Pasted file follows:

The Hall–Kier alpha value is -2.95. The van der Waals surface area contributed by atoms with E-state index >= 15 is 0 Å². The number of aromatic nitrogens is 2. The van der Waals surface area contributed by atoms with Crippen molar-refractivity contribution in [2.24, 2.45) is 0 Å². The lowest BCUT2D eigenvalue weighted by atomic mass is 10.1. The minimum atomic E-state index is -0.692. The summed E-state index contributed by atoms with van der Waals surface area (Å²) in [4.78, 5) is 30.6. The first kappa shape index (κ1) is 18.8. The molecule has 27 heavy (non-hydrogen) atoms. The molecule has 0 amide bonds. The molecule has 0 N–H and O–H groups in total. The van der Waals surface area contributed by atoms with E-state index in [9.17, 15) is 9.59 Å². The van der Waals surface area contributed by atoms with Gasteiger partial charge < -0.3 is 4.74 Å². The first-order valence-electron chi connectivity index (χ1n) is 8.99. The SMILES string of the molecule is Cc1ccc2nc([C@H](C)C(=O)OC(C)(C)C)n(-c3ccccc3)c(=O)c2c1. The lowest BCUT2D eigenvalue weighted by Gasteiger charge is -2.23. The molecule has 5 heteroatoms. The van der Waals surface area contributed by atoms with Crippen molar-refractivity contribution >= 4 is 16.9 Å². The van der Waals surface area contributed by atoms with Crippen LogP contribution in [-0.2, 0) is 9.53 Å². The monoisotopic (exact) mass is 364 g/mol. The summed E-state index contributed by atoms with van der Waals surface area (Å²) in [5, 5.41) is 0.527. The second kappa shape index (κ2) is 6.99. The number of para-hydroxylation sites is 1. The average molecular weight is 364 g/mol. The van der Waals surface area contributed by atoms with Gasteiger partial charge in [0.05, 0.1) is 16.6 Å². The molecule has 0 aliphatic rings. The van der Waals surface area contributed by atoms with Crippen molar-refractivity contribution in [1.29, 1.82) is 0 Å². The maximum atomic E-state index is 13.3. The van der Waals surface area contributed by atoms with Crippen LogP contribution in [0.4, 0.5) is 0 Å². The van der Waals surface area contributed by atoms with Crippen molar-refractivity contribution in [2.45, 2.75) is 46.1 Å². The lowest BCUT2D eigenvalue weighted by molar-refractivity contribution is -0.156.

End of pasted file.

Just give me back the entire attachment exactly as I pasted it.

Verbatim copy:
The Hall–Kier alpha value is -2.95. The van der Waals surface area contributed by atoms with E-state index >= 15 is 0 Å². The number of aromatic nitrogens is 2. The van der Waals surface area contributed by atoms with Crippen molar-refractivity contribution in [2.24, 2.45) is 0 Å². The lowest BCUT2D eigenvalue weighted by atomic mass is 10.1. The minimum atomic E-state index is -0.692. The summed E-state index contributed by atoms with van der Waals surface area (Å²) in [4.78, 5) is 30.6. The first kappa shape index (κ1) is 18.8. The molecule has 27 heavy (non-hydrogen) atoms. The molecule has 0 amide bonds. The molecule has 0 N–H and O–H groups in total. The van der Waals surface area contributed by atoms with E-state index in [9.17, 15) is 9.59 Å². The van der Waals surface area contributed by atoms with Gasteiger partial charge < -0.3 is 4.74 Å². The first-order valence-electron chi connectivity index (χ1n) is 8.99. The SMILES string of the molecule is Cc1ccc2nc([C@H](C)C(=O)OC(C)(C)C)n(-c3ccccc3)c(=O)c2c1. The lowest BCUT2D eigenvalue weighted by Gasteiger charge is -2.23. The molecule has 5 heteroatoms. The van der Waals surface area contributed by atoms with Crippen molar-refractivity contribution >= 4 is 16.9 Å². The van der Waals surface area contributed by atoms with Crippen LogP contribution in [-0.2, 0) is 9.53 Å². The monoisotopic (exact) mass is 364 g/mol. The summed E-state index contributed by atoms with van der Waals surface area (Å²) in [5, 5.41) is 0.527. The second kappa shape index (κ2) is 6.99. The number of para-hydroxylation sites is 1. The average molecular weight is 364 g/mol. The van der Waals surface area contributed by atoms with Gasteiger partial charge in [0.05, 0.1) is 16.6 Å². The molecule has 0 aliphatic rings. The van der Waals surface area contributed by atoms with Crippen molar-refractivity contribution in [1.29, 1.82) is 0 Å². The maximum atomic E-state index is 13.3. The van der Waals surface area contributed by atoms with Crippen LogP contribution in [0.4, 0.5) is 0 Å². The van der Waals surface area contributed by atoms with Crippen molar-refractivity contribution in [2.45, 2.75) is 46.1 Å². The lowest BCUT2D eigenvalue weighted by molar-refractivity contribution is -0.156.